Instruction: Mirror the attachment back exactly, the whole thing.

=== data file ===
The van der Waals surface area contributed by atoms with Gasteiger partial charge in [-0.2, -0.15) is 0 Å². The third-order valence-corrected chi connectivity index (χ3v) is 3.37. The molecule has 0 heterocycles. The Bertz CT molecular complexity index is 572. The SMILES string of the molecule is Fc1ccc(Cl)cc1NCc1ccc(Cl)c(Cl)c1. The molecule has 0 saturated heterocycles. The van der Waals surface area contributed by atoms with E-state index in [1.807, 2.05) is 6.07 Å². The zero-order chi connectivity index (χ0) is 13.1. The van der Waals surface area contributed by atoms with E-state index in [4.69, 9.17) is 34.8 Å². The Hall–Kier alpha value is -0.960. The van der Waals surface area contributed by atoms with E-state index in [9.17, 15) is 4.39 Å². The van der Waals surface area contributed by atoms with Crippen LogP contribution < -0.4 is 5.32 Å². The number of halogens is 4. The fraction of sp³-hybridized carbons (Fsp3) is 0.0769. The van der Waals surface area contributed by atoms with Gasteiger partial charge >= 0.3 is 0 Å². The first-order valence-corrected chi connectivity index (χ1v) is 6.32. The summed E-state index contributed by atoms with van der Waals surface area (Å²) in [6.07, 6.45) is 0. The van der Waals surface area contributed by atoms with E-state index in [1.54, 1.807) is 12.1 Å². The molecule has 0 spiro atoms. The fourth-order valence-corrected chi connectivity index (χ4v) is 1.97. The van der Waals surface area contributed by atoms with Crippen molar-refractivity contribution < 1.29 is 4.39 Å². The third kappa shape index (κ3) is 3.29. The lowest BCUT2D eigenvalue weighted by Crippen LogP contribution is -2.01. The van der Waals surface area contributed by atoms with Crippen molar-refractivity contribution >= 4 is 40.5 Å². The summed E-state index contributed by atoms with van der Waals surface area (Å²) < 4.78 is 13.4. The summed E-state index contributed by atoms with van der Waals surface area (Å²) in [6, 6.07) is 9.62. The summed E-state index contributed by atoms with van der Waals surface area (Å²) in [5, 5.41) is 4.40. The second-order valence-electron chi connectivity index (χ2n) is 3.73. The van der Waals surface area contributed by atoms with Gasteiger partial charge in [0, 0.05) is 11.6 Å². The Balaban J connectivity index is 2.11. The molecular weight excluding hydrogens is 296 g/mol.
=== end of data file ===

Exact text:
The van der Waals surface area contributed by atoms with Gasteiger partial charge in [-0.2, -0.15) is 0 Å². The third-order valence-corrected chi connectivity index (χ3v) is 3.37. The molecule has 0 heterocycles. The Bertz CT molecular complexity index is 572. The SMILES string of the molecule is Fc1ccc(Cl)cc1NCc1ccc(Cl)c(Cl)c1. The molecule has 0 saturated heterocycles. The van der Waals surface area contributed by atoms with E-state index in [1.807, 2.05) is 6.07 Å². The zero-order chi connectivity index (χ0) is 13.1. The van der Waals surface area contributed by atoms with E-state index in [4.69, 9.17) is 34.8 Å². The Hall–Kier alpha value is -0.960. The van der Waals surface area contributed by atoms with E-state index in [9.17, 15) is 4.39 Å². The van der Waals surface area contributed by atoms with Crippen LogP contribution < -0.4 is 5.32 Å². The number of halogens is 4. The fraction of sp³-hybridized carbons (Fsp3) is 0.0769. The van der Waals surface area contributed by atoms with Gasteiger partial charge >= 0.3 is 0 Å². The first-order valence-corrected chi connectivity index (χ1v) is 6.32. The summed E-state index contributed by atoms with van der Waals surface area (Å²) in [6.07, 6.45) is 0. The van der Waals surface area contributed by atoms with E-state index in [1.54, 1.807) is 12.1 Å². The molecule has 0 spiro atoms. The fourth-order valence-corrected chi connectivity index (χ4v) is 1.97. The van der Waals surface area contributed by atoms with Crippen molar-refractivity contribution < 1.29 is 4.39 Å². The third kappa shape index (κ3) is 3.29. The lowest BCUT2D eigenvalue weighted by Crippen LogP contribution is -2.01. The van der Waals surface area contributed by atoms with Crippen molar-refractivity contribution >= 4 is 40.5 Å². The summed E-state index contributed by atoms with van der Waals surface area (Å²) < 4.78 is 13.4. The summed E-state index contributed by atoms with van der Waals surface area (Å²) in [6, 6.07) is 9.62. The summed E-state index contributed by atoms with van der Waals surface area (Å²) in [5, 5.41) is 4.40. The second-order valence-electron chi connectivity index (χ2n) is 3.73. The van der Waals surface area contributed by atoms with Gasteiger partial charge in [0, 0.05) is 11.6 Å². The Balaban J connectivity index is 2.11. The molecular weight excluding hydrogens is 296 g/mol.